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Special schools under threat

Fears have emerged for the future of independent residential special schools, after a controversial decision to take children back into council-run schools in Aberdeen.

It has been claimed that, if other authorities follow Aberdeen's example, such schools could disappear across the country. A council document approved late last year, A Strategy for Transforming Services for Children and Young People, proposes discontinuing the referral of pupils with complex needs to out-of-authority schools.

The move has particularly profound implications for Camphill Rudolf Steiner Schools, in Aberdeen, where 31 of 88 pupils are referred by the city council.

Robin Jackson, an educational consultant for the school, believes it and others like it will suffer badly, and may even face closure.

Dr Jackson suggests that, if the situation in Aberdeen is mirrored elsewhere, "the independent residential special school sector may face extinction in the not-too-distant future - and, once gone, it will be virtually impossible to reinstate". He also said there were widespread concerns among parents and staff that pupils more suited to residential schools would struggle if moved to city council daytime-only schools.

The TESS understands, meanwhile, that some local authorities are using case law to save money by removing children from placements at schools in other council areas, after a Court of Session ruling in November stated that a mother, whose son had special needs, did not have the right to request a placement to an authority outwith her own.

Senior figures at Aberdeen City Council stress that the process of diverting children to authority schools will be gradual, taking between five and 10 years, and that even afterwards a small number will still be referred outwith the city.

They told The TESS it would be "misleading" to suggest schools could close as a result of the decision.

The council made its decision amid mounting pressure on budgets - residential places in non-authority residential schools cost about pound;9.5 million a year. But officials stress that another big factor is the desire to provide education for children closer to home.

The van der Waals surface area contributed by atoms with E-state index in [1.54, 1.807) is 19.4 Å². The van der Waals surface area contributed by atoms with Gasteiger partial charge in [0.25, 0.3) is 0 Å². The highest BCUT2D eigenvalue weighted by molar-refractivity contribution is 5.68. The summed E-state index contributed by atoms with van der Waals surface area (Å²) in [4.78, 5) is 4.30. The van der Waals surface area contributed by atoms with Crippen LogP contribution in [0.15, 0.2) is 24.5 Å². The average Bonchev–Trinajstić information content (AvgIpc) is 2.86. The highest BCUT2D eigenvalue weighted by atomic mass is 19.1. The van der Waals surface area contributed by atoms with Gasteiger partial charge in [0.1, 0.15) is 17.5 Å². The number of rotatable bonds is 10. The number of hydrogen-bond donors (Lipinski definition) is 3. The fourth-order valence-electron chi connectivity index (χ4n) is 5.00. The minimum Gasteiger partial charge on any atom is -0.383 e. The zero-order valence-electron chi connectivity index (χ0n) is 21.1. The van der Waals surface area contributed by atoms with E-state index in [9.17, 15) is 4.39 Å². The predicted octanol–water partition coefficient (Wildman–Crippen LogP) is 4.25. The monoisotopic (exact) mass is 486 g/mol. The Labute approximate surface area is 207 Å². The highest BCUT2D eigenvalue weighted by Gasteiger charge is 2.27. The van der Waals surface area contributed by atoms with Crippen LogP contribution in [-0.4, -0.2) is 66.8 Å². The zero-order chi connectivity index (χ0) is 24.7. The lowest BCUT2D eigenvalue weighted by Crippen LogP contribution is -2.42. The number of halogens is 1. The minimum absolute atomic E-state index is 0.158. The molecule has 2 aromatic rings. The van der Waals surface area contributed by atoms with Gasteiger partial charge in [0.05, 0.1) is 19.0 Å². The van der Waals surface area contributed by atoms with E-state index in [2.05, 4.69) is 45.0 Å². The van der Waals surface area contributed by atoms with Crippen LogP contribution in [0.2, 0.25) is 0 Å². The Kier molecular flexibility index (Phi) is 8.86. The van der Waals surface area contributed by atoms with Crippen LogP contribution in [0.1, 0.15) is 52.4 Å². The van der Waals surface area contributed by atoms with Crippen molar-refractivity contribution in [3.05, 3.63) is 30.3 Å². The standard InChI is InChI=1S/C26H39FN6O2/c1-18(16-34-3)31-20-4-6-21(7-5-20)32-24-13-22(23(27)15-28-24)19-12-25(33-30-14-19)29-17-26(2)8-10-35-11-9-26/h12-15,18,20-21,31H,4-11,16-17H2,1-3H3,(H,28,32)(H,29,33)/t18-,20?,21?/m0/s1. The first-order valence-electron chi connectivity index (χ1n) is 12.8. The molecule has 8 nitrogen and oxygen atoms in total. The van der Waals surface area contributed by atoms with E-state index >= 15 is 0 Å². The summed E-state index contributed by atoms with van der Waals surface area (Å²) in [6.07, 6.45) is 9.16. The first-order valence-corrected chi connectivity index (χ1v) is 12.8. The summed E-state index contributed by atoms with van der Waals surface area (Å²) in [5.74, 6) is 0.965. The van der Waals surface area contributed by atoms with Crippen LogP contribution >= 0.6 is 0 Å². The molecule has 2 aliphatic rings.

Yvonne Stevenson-Robb, whose 12-year-old son Rohan has Down's syndrome and has been at Camphill Rudolf Steiner Schools since May 2006, said: "Rohan's got a life - he's in a basketball team, and he's got people phoning for him, which he never had before. The thought of the school not existing is horrendous. It's not just a nice, worthy school - it's the best you can get."

HMIE rated the school highly in a report last September, finding that, on its scale of 16 quality indicators, Camphill merited three "excellents", 12 "very goods" and one "good".

Dr Jackson also argues that the council decision shows the dangers of local-authority education departments being subsumed into larger departments.

Aberdeen City Council has undergone the most radical restructuring of any Scottish authority, doing away with traditional departments and replacing them with three "neighbourhood divisions".

But, following the restructuring, HMIE last year described leadership and direction of education services in the city council as "weak".

"The problem for Aberdeen is that there is no shortage of strategists, but an absence of leaders - the education department having been absorbed into a mega-department," Dr Jackson said.

Next week: Robin Jackson on the "warehousing" of special needs pupils.

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